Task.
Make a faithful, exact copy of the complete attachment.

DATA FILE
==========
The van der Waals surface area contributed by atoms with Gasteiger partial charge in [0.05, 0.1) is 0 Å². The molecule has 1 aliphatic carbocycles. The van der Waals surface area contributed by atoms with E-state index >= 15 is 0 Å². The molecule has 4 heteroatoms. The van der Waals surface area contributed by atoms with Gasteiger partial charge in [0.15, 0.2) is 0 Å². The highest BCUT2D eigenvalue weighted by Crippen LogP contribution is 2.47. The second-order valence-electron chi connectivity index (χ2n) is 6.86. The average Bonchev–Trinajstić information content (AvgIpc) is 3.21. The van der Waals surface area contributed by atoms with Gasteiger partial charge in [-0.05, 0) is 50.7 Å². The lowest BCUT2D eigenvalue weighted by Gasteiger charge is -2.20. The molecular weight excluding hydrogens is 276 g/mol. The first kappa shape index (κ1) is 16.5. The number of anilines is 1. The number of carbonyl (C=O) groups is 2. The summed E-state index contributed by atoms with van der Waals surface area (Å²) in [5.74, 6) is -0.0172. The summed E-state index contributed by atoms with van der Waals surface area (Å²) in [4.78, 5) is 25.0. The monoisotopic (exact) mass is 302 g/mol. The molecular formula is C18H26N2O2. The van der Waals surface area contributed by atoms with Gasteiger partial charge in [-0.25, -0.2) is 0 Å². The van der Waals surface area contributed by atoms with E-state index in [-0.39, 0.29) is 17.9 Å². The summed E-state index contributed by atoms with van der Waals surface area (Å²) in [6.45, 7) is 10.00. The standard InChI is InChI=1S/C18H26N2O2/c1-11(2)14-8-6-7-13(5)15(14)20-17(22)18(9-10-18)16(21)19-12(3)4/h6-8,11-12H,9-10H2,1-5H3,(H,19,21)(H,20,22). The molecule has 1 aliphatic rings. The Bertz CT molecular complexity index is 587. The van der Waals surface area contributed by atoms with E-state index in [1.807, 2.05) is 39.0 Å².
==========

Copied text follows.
The van der Waals surface area contributed by atoms with Gasteiger partial charge in [0.05, 0.1) is 0 Å². The molecule has 1 aliphatic carbocycles. The van der Waals surface area contributed by atoms with E-state index >= 15 is 0 Å². The molecule has 4 heteroatoms. The van der Waals surface area contributed by atoms with Gasteiger partial charge in [0.15, 0.2) is 0 Å². The highest BCUT2D eigenvalue weighted by Crippen LogP contribution is 2.47. The second-order valence-electron chi connectivity index (χ2n) is 6.86. The average Bonchev–Trinajstić information content (AvgIpc) is 3.21. The van der Waals surface area contributed by atoms with Gasteiger partial charge in [-0.05, 0) is 50.7 Å². The lowest BCUT2D eigenvalue weighted by Gasteiger charge is -2.20. The molecular weight excluding hydrogens is 276 g/mol. The first kappa shape index (κ1) is 16.5. The number of anilines is 1. The number of carbonyl (C=O) groups is 2. The summed E-state index contributed by atoms with van der Waals surface area (Å²) in [5.74, 6) is -0.0172. The summed E-state index contributed by atoms with van der Waals surface area (Å²) in [4.78, 5) is 25.0. The monoisotopic (exact) mass is 302 g/mol. The molecular formula is C18H26N2O2. The van der Waals surface area contributed by atoms with Gasteiger partial charge in [-0.25, -0.2) is 0 Å². The van der Waals surface area contributed by atoms with E-state index in [-0.39, 0.29) is 17.9 Å². The summed E-state index contributed by atoms with van der Waals surface area (Å²) in [6.45, 7) is 10.00. The standard InChI is InChI=1S/C18H26N2O2/c1-11(2)14-8-6-7-13(5)15(14)20-17(22)18(9-10-18)16(21)19-12(3)4/h6-8,11-12H,9-10H2,1-5H3,(H,19,21)(H,20,22). The molecule has 1 aliphatic rings. The Bertz CT molecular complexity index is 587. The van der Waals surface area contributed by atoms with E-state index in [1.807, 2.05) is 39.0 Å².